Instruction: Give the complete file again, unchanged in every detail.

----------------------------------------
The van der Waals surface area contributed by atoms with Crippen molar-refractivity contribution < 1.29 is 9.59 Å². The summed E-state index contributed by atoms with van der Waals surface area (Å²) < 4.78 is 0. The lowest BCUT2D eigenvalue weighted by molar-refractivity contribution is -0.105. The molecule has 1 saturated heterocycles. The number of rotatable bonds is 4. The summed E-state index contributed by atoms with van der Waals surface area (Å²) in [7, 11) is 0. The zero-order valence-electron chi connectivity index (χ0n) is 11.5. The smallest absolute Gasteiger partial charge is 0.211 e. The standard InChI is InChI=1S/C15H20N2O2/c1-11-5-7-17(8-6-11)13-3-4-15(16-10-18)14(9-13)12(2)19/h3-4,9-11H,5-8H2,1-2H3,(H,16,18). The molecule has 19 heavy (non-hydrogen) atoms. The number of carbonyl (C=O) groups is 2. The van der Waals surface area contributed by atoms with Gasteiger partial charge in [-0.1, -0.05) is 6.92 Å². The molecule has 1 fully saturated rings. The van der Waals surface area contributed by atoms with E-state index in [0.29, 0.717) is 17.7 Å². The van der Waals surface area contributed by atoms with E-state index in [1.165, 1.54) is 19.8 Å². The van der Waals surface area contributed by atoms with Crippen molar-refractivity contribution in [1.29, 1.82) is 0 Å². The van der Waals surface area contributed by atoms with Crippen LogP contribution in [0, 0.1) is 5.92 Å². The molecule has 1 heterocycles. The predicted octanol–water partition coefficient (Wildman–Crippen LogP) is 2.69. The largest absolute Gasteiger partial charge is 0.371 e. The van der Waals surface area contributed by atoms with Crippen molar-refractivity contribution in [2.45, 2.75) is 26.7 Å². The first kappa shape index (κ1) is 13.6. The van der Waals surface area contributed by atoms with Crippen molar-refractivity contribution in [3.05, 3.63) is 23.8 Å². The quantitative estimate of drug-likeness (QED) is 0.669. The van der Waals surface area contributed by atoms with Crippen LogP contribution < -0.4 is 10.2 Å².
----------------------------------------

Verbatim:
The van der Waals surface area contributed by atoms with Crippen molar-refractivity contribution < 1.29 is 9.59 Å². The summed E-state index contributed by atoms with van der Waals surface area (Å²) < 4.78 is 0. The lowest BCUT2D eigenvalue weighted by molar-refractivity contribution is -0.105. The molecule has 1 saturated heterocycles. The number of rotatable bonds is 4. The summed E-state index contributed by atoms with van der Waals surface area (Å²) in [7, 11) is 0. The zero-order valence-electron chi connectivity index (χ0n) is 11.5. The smallest absolute Gasteiger partial charge is 0.211 e. The standard InChI is InChI=1S/C15H20N2O2/c1-11-5-7-17(8-6-11)13-3-4-15(16-10-18)14(9-13)12(2)19/h3-4,9-11H,5-8H2,1-2H3,(H,16,18). The molecule has 19 heavy (non-hydrogen) atoms. The number of carbonyl (C=O) groups is 2. The van der Waals surface area contributed by atoms with Gasteiger partial charge in [-0.1, -0.05) is 6.92 Å². The molecule has 1 fully saturated rings. The van der Waals surface area contributed by atoms with E-state index in [0.29, 0.717) is 17.7 Å². The van der Waals surface area contributed by atoms with E-state index in [1.165, 1.54) is 19.8 Å². The van der Waals surface area contributed by atoms with Crippen molar-refractivity contribution in [1.29, 1.82) is 0 Å². The van der Waals surface area contributed by atoms with Crippen LogP contribution in [0, 0.1) is 5.92 Å². The molecule has 1 heterocycles. The predicted octanol–water partition coefficient (Wildman–Crippen LogP) is 2.69. The largest absolute Gasteiger partial charge is 0.371 e. The van der Waals surface area contributed by atoms with Crippen molar-refractivity contribution in [2.45, 2.75) is 26.7 Å². The first kappa shape index (κ1) is 13.6. The van der Waals surface area contributed by atoms with Crippen molar-refractivity contribution in [3.05, 3.63) is 23.8 Å². The quantitative estimate of drug-likeness (QED) is 0.669. The van der Waals surface area contributed by atoms with Crippen LogP contribution < -0.4 is 10.2 Å².